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The IUP Journal of Accounting Research and Audit Practices:
Decision Usefulness of Corporate Environmental Reporting and Firm Performance: Evidence from Sri Lanka
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The study attempts to assess the degree to which Corporate Environmental Reporting (CER) contributes to firm performance in Sri Lanka. Four qualitative characteristics of financial information as stated in the Conceptual Framework for Financial Reporting (i.e., relevance, faithful representation, understandability and comparability) and three performance indicators (i.e., ROA, ROE and EPS) have been used to measure the decision usefulness of CER information and firm performance, respectively while three variables, namely, growth, firm size and leverage, were controlled in the study. For this purpose, top 30 companies based on the market capitalization in the Colombo Stock Exchange (CSE) of Sri Lanka were selected as the sample. Data were gathered from the annual reports of these companies during the period from 2013 to 2016, and data analysis was carried out using content analysis, descriptive statistics, Pearson correlation coefficient and multiple regression analysis. The findings show that scores for the two fundamental characteristics (i.e., relevance and faithful representation) were relatively lower than those of the enhancing qualitative characteristics (i.e., comparability and understandability), indicating a lower level of decision usefulness. With regard to the association between CER reporting and firm performance, it was evident that there is a positive association between the two variables. The findings of the study have significant policy implications such as the importance of provision of environmental information for decision making purposes rather than merely satisfying the stakeholders of companies.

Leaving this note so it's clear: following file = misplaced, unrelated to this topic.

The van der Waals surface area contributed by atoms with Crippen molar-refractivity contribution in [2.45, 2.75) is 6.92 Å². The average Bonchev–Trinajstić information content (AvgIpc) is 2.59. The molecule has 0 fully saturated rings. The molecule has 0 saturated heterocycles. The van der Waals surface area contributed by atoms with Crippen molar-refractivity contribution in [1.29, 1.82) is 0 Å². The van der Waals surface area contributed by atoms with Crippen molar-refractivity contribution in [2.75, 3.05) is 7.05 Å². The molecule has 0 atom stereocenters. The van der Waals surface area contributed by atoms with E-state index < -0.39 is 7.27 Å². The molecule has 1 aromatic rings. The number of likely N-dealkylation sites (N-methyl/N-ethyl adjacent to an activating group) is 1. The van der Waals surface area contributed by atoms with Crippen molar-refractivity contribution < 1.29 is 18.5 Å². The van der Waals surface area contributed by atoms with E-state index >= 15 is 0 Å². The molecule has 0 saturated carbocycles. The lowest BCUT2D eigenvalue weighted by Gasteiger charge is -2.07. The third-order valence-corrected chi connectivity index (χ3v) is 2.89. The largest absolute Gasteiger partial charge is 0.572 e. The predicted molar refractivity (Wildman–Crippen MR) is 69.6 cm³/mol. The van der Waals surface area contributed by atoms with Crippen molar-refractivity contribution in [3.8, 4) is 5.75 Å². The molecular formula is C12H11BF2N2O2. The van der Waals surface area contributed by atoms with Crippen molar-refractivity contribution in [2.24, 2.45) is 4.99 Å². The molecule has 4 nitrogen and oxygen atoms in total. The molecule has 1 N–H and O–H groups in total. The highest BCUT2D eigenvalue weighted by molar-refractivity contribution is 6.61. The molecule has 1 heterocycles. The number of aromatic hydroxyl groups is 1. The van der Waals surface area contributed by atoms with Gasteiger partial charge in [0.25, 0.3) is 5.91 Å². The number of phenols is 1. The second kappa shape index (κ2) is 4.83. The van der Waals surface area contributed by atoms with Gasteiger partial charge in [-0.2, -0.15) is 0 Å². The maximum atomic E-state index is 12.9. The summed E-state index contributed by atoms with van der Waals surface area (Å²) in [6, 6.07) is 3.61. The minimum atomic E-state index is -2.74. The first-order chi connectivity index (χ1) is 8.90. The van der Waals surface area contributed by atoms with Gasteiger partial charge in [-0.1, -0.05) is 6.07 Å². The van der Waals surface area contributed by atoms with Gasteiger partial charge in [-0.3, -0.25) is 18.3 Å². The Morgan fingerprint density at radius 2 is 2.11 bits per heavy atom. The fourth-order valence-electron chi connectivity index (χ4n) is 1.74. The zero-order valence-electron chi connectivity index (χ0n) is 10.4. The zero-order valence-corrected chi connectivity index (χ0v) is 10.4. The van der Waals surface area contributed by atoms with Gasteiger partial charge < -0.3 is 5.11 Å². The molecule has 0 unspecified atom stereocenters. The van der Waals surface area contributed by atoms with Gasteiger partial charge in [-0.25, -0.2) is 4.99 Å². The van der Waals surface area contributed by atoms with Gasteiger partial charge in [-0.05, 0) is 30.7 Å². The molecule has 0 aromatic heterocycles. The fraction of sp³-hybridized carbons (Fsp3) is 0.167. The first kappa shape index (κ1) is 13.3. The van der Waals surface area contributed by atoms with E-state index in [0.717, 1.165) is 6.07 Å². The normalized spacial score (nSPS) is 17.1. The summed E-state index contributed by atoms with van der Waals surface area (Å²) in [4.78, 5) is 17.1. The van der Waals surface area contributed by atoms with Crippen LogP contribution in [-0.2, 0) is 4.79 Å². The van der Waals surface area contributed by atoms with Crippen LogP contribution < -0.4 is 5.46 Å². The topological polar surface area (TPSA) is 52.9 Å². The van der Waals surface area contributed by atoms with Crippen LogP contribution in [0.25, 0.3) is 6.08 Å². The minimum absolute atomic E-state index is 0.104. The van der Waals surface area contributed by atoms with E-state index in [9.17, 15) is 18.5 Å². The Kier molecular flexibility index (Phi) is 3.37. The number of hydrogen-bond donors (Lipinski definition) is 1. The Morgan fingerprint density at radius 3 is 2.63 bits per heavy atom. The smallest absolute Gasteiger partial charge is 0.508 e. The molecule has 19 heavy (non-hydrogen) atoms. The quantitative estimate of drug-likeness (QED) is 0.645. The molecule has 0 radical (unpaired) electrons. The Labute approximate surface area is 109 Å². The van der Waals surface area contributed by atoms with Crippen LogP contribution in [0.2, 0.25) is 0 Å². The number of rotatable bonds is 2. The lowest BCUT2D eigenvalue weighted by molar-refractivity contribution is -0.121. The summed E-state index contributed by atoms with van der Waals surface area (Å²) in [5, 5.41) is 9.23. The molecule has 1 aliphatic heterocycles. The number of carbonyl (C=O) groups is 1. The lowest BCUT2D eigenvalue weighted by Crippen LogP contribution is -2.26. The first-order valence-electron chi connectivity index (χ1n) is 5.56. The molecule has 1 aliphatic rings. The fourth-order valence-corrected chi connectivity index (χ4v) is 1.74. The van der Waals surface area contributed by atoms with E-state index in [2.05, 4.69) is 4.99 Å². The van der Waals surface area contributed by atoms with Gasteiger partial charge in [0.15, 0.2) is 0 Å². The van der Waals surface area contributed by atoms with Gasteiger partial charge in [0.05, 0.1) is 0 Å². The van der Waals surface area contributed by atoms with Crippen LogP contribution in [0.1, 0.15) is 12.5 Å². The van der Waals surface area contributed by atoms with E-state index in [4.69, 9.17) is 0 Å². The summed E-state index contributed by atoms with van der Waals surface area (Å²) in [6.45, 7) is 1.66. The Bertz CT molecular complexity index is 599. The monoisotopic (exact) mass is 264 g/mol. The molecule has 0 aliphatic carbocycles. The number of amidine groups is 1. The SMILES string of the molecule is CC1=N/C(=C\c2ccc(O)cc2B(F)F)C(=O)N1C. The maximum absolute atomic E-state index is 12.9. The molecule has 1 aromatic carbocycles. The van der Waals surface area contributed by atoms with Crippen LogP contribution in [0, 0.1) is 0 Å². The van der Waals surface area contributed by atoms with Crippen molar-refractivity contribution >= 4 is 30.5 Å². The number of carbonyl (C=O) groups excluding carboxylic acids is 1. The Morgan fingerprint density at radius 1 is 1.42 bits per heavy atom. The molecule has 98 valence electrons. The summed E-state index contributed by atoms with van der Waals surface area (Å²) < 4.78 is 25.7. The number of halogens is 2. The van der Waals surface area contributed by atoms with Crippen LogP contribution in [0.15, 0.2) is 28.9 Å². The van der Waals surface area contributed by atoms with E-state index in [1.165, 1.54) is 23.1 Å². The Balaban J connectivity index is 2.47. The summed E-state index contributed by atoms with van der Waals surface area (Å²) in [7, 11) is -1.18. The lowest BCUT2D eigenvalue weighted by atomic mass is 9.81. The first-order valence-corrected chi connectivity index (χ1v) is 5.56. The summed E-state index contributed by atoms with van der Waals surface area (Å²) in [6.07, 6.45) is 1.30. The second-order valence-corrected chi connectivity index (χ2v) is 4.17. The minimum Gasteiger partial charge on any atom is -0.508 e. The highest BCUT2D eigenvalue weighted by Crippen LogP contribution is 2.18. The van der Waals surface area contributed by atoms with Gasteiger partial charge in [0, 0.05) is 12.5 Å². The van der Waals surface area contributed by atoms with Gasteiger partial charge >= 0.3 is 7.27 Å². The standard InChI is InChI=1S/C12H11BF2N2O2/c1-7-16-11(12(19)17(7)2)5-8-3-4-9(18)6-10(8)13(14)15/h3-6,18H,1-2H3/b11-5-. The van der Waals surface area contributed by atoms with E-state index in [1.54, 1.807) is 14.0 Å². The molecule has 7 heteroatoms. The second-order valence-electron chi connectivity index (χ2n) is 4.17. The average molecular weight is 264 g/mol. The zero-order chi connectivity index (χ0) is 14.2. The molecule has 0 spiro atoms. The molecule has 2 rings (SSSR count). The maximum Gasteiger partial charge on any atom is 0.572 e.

Sri Lankan industrial sector has expanded rapidly through local and foreign investments since the liberalized open economic policies were introduced in the late 1970s (Pathfinder Foundation, 2015). As a result, free trade zones, multinational companies and local manufacturing companies have emerged and a large number of factories in various types of industries have been established. Even though this industry evolution has largely contributed to the growth of the economy, the operations of these factories caused damages to the environment in a number of ways such as discharging polluted water, carbon, chemicals and waste material. In the modern context, business entities have a greater responsibility to protect the environment within which they operate, while the society has a right to demand information about environmental factors affected by the operations of the businesses. However, recent incidents such as Rathupaswala suggest that most of the firms neither take necessary actions to prevent such environmental pollution nor adequately report the damages they cause to the environment in their annual reports or any in other form of communication. This could be because the damages caused by the companies to the environment do not appear as a cost to the organization, as Power and Laughlin (1992) suggested.